“Ruby in Fuschite,” a mineral rock from India, photographed under natural and long-wave UV Light (photos courtesy of John Rofrano)

By shinning an ultraviolet long, medium, or short-wave light on a mineral rock that fluoresces, we too can see what birds naturally do when they look at the rock. It is the ultraviolet reflecting off of the streaks of certain minerals in the rock that cause this phenomenon that we see.

How do we know birds can see fluorescent minerals?

“Some creatures can see forms of light that we cannot. There are plenty that can see ultraviolet, which is light with a wavelength of between 100 and 400 nanometers. We can find out whether an animal can see light of a particular wavelength by testing whether that light will travel through the lens of its eye. The lenses of healthy humans block ultraviolet light, so we cannot see it. But for other species, seeing ultraviolet can make it easier to see in dim light,” Ron Douglas of City University London in the UK.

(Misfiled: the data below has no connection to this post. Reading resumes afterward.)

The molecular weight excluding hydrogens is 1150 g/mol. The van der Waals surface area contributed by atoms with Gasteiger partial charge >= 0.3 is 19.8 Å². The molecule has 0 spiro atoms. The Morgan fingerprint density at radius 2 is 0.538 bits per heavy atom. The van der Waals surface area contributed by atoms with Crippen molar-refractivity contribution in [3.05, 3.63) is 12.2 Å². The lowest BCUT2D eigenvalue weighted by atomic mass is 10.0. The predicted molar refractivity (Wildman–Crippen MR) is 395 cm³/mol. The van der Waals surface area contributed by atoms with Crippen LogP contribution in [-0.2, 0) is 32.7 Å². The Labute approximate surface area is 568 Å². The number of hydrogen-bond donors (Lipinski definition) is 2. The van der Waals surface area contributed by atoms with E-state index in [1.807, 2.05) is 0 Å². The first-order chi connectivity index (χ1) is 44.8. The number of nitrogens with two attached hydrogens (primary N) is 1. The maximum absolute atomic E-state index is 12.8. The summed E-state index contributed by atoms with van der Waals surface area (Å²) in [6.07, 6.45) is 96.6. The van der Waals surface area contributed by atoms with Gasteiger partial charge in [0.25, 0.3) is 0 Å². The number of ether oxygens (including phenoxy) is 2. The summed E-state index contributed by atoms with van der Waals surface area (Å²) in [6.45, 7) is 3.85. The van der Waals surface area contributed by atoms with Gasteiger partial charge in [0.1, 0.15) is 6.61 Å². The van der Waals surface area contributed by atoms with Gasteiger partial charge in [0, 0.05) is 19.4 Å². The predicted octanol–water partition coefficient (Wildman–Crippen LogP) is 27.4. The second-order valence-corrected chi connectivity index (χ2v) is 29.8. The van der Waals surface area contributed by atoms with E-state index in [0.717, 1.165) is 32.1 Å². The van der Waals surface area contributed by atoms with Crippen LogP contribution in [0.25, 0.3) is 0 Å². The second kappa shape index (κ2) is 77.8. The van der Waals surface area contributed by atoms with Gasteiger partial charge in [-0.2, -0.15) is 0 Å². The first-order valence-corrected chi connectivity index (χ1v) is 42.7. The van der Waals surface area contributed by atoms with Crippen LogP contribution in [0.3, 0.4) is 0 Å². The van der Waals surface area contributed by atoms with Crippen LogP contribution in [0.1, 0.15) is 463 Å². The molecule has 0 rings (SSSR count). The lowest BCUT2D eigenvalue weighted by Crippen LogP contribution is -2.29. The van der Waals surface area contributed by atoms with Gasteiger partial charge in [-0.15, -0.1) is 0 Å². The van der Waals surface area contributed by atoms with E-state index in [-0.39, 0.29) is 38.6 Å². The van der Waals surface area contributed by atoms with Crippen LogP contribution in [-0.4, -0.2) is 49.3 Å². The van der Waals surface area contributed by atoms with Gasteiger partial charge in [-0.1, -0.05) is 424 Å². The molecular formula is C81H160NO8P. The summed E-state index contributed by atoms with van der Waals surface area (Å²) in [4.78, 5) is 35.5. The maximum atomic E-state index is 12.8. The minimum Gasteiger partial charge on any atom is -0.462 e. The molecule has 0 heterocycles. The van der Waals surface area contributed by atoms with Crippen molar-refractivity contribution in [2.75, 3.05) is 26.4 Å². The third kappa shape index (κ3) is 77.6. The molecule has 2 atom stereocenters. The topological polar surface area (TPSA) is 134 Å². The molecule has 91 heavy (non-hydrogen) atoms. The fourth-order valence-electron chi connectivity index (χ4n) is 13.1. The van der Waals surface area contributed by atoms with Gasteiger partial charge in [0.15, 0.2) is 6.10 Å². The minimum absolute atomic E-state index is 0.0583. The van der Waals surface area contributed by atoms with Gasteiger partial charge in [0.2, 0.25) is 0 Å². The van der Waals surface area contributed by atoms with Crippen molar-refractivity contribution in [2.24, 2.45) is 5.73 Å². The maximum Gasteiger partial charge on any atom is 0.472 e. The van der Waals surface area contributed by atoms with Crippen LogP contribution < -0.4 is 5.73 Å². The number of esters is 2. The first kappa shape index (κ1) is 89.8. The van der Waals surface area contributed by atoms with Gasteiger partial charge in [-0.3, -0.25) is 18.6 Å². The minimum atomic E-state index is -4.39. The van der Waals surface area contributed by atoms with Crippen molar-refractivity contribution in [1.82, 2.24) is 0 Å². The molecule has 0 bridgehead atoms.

Give a Little to Make a BIG ImpactYes, I Want to Help!